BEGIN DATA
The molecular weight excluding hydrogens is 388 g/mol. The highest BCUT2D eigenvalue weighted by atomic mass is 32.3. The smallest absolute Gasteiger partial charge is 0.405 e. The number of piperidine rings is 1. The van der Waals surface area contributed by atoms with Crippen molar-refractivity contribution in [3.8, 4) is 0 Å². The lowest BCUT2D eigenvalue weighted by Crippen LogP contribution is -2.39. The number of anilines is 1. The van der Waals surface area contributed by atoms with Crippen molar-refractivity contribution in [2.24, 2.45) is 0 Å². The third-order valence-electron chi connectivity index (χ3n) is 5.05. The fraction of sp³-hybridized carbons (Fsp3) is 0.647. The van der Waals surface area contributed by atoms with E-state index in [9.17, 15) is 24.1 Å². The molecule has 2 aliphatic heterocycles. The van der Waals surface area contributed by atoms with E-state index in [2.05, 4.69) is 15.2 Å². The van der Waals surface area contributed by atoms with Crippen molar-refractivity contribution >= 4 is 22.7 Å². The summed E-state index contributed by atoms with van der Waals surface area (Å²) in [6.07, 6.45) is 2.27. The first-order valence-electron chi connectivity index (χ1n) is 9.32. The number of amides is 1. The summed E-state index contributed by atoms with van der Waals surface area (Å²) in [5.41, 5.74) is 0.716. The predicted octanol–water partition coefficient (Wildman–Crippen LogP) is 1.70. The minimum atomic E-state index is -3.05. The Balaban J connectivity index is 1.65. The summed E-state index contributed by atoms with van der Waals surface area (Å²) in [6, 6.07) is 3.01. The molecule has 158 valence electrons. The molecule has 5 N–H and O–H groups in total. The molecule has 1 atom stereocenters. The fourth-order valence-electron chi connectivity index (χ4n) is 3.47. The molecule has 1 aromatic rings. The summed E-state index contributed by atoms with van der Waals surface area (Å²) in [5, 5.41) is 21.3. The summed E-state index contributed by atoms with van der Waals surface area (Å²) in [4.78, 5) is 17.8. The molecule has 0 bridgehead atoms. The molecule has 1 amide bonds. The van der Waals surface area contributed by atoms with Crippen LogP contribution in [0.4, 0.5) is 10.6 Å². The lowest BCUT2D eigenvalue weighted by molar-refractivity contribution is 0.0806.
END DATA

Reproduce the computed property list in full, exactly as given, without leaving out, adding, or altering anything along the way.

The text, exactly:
The molecular weight excluding hydrogens is 388 g/mol. The highest BCUT2D eigenvalue weighted by atomic mass is 32.3. The smallest absolute Gasteiger partial charge is 0.405 e. The number of piperidine rings is 1. The van der Waals surface area contributed by atoms with Crippen molar-refractivity contribution in [3.8, 4) is 0 Å². The lowest BCUT2D eigenvalue weighted by Crippen LogP contribution is -2.39. The number of anilines is 1. The van der Waals surface area contributed by atoms with Crippen molar-refractivity contribution in [2.24, 2.45) is 0 Å². The third-order valence-electron chi connectivity index (χ3n) is 5.05. The fraction of sp³-hybridized carbons (Fsp3) is 0.647. The van der Waals surface area contributed by atoms with E-state index in [9.17, 15) is 24.1 Å². The molecule has 2 aliphatic heterocycles. The van der Waals surface area contributed by atoms with E-state index in [2.05, 4.69) is 15.2 Å². The van der Waals surface area contributed by atoms with Crippen molar-refractivity contribution >= 4 is 22.7 Å². The summed E-state index contributed by atoms with van der Waals surface area (Å²) in [6.07, 6.45) is 2.27. The first-order valence-electron chi connectivity index (χ1n) is 9.32. The number of amides is 1. The summed E-state index contributed by atoms with van der Waals surface area (Å²) in [5.41, 5.74) is 0.716. The predicted octanol–water partition coefficient (Wildman–Crippen LogP) is 1.70. The minimum atomic E-state index is -3.05. The Balaban J connectivity index is 1.65. The summed E-state index contributed by atoms with van der Waals surface area (Å²) in [6, 6.07) is 3.01. The molecule has 158 valence electrons. The molecule has 5 N–H and O–H groups in total. The molecule has 1 atom stereocenters. The fourth-order valence-electron chi connectivity index (χ4n) is 3.47. The molecule has 1 aromatic rings. The summed E-state index contributed by atoms with van der Waals surface area (Å²) in [5, 5.41) is 21.3. The summed E-state index contributed by atoms with van der Waals surface area (Å²) in [4.78, 5) is 17.8. The molecule has 0 bridgehead atoms. The molecule has 1 amide bonds. The van der Waals surface area contributed by atoms with Crippen LogP contribution in [0.4, 0.5) is 10.6 Å². The lowest BCUT2D eigenvalue weighted by molar-refractivity contribution is 0.0806.